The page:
More Data Needed to Understand Impact of New Technologies on Workforce, GAO Finds

Fear has loomed for quite some time regarding the impact of automation on the U.S. workforce, and a recent Government Accountability Office (GAO) report only raises more questions. While the GAO was able to gather some information regarding the impact of advanced technologies on employment trends, lacunae persist. To fill these data gaps, the GAO requests that the Department of Labor (DOL) use existing or new data collection methods to better track how the workforce is impacted by new technologies.

The GAO’s major findings include that “industries with a greater proportion of jobs susceptible to automation were more likely to have experienced growth in tech jobs from 2010 to 2016… possibly an indicator of industries preparing to adopt advanced technologies; occupations susceptible to automation and industries with a greater share of these jobs did not experience meaningfully higher job loss rates in this period, though it could be too soon to observe these effects; and certain groups, such as workers with no college education and Hispanic workers, tended to hold jobs susceptible to automation in 2016, and thus could be disproportionately affected by changes if they occur.”

To compile this report, GAO interviewed people in various positions at firms that use or develop advanced technologies.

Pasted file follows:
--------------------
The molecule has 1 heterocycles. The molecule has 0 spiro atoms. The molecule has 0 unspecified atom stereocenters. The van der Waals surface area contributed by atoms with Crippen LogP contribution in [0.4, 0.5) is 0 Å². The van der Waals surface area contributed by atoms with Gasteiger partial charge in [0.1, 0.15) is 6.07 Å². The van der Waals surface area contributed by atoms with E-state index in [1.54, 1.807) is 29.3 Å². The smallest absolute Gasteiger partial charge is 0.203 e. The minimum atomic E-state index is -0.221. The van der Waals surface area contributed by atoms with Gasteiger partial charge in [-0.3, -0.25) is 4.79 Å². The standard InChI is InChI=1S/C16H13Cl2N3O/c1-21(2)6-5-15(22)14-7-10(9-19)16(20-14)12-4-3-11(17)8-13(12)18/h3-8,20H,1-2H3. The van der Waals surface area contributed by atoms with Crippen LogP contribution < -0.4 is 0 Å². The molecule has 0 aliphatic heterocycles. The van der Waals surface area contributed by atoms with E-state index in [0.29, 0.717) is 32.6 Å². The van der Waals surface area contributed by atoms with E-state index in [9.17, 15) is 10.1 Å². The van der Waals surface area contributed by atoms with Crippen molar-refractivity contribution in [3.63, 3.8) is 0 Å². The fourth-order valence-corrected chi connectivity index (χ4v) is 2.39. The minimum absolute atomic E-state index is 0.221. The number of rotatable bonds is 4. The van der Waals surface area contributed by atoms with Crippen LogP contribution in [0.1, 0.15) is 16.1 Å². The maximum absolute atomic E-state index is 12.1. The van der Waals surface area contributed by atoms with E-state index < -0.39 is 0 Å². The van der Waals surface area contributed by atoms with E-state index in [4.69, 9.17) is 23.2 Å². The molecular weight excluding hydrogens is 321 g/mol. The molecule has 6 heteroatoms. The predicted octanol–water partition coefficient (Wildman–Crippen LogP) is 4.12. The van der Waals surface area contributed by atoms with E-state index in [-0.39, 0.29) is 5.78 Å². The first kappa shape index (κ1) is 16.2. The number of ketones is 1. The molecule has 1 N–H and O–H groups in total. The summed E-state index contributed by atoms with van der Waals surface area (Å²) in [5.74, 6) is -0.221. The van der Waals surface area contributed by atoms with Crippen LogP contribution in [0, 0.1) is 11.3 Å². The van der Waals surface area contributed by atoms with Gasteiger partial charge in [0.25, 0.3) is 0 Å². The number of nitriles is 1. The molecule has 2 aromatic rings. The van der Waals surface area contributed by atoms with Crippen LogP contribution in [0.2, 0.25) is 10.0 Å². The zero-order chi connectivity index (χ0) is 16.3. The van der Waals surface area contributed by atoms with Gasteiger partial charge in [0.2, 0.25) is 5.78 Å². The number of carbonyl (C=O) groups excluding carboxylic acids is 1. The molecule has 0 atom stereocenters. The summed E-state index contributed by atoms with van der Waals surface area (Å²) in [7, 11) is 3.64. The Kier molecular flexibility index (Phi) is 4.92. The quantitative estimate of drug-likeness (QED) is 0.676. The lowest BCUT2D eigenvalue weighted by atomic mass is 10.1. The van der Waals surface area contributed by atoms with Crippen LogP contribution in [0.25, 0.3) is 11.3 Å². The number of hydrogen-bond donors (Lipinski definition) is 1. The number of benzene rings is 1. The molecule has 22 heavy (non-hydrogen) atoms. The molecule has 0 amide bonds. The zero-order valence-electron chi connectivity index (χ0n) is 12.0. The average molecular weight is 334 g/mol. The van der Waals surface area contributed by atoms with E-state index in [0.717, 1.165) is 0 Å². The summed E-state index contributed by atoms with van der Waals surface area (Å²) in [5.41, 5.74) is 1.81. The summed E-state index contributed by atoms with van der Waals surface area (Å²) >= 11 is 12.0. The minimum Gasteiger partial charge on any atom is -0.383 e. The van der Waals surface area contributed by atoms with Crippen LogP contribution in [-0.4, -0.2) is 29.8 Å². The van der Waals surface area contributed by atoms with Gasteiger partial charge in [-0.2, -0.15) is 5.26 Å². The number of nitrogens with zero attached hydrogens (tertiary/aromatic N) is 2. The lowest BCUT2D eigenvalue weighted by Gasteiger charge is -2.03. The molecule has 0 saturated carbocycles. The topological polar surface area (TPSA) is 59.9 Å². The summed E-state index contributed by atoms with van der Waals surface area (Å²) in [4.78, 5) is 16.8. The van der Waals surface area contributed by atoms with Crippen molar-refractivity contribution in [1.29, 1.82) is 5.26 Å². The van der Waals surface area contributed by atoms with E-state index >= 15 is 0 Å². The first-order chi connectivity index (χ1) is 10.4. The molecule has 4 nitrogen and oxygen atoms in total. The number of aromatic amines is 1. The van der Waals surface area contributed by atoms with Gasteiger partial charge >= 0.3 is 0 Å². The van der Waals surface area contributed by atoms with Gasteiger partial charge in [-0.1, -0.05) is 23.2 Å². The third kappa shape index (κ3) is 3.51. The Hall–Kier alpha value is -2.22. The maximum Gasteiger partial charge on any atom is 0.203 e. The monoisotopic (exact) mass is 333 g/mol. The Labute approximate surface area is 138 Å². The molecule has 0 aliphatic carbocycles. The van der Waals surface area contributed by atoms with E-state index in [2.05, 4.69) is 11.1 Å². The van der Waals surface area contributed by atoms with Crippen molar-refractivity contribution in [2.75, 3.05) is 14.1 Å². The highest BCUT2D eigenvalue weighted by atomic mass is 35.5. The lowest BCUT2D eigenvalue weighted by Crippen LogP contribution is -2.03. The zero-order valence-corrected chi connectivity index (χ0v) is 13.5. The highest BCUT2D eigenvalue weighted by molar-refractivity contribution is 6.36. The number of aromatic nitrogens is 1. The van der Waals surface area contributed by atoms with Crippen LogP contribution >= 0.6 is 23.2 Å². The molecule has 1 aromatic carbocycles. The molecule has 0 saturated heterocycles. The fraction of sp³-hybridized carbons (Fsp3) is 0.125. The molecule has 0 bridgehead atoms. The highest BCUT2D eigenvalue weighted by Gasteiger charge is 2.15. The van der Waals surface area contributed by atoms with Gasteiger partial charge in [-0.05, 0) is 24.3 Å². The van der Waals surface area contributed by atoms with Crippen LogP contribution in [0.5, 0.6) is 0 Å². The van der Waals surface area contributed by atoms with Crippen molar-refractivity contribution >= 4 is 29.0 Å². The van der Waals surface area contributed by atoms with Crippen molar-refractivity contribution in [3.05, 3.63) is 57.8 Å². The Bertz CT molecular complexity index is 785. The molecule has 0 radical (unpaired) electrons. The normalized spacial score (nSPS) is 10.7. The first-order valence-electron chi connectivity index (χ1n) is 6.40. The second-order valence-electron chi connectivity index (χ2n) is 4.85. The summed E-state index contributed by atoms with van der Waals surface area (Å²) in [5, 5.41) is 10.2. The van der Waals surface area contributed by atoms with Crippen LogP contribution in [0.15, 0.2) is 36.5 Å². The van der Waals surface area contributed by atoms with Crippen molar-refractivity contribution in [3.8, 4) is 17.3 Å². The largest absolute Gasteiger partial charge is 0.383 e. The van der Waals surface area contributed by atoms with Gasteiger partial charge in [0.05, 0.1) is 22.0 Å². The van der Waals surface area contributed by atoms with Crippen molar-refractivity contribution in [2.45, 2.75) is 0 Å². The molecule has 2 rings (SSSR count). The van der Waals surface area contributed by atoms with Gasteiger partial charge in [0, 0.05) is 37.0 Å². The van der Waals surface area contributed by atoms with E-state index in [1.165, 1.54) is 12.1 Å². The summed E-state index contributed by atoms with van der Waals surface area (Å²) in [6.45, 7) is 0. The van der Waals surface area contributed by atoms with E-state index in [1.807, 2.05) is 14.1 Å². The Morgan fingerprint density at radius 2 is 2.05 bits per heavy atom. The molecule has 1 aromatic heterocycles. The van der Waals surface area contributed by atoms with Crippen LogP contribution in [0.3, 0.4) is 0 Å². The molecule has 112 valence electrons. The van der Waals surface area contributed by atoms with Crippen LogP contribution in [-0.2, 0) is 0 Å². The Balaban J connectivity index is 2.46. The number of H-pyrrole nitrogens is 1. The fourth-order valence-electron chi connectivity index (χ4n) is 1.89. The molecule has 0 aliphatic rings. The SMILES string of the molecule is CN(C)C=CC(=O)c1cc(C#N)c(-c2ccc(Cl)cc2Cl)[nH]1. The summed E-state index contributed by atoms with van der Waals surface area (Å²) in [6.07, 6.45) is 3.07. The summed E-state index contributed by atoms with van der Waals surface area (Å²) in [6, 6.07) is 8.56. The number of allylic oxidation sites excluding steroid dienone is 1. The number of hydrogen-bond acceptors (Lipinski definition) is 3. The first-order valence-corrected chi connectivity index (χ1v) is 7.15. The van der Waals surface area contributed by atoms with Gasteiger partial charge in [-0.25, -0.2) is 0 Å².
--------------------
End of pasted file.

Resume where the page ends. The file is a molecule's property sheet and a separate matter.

Officials at many firms discussed needing fewer workers or shifting worker positions due to technological capabilities. At other firms, advanced technology has helped increase competitiveness and add positions. Firm officials noted how workers who can adapt easily to new roles may experience positive effects of technological advancement such as safer working conditions, while those unable to adapt may be negatively affected.

Ultimately, the GAO notes, “There are currently no comprehensive data on firms’ adoption and use of advanced technologies. As a result, researchers have difficulty determining whether changes in the U.S. workforce observed in existing employment data are related to advanced technologies.”

The GAO recommends that the Department of Labor expand existing worker or firm surveys to ask respondents how advanced technologies have contributed to worker displacements, work hour reductions, or substantial adjustments to tasks.

The GAO also notes that the Bureau of Labor Statistics can expand its employment projections to regularly identify occupations projected to be impacted by advanced technologies. Also, the Employment Training Administration can expand the O*NET data system to identify changes to skills, tasks, and tools associated with jobs to consider how this data could be used to track the spread of technologies.

The GAO differentiates the threat of advanced technologies from the current, widely used robotic technologies in discussing that these advanced technologies may be equipped with learning capabilities that enable them to perform an expansive array of tasks. GAO conducted this report based on questions about how equipped federal agencies are to monitor workforce changes, promote economic growth, and support workers who may be negatively affected by automation.

Posted in Featured News

Print

FEDmanager

FEDmanager.com

The free weekly e-report for Federal Executives, Managers & Supervisors

Get in touch with us

Email FEDmanager publisher

Copyright 2019 FEDmanager.com
Hosted by Peak Media Company, LLC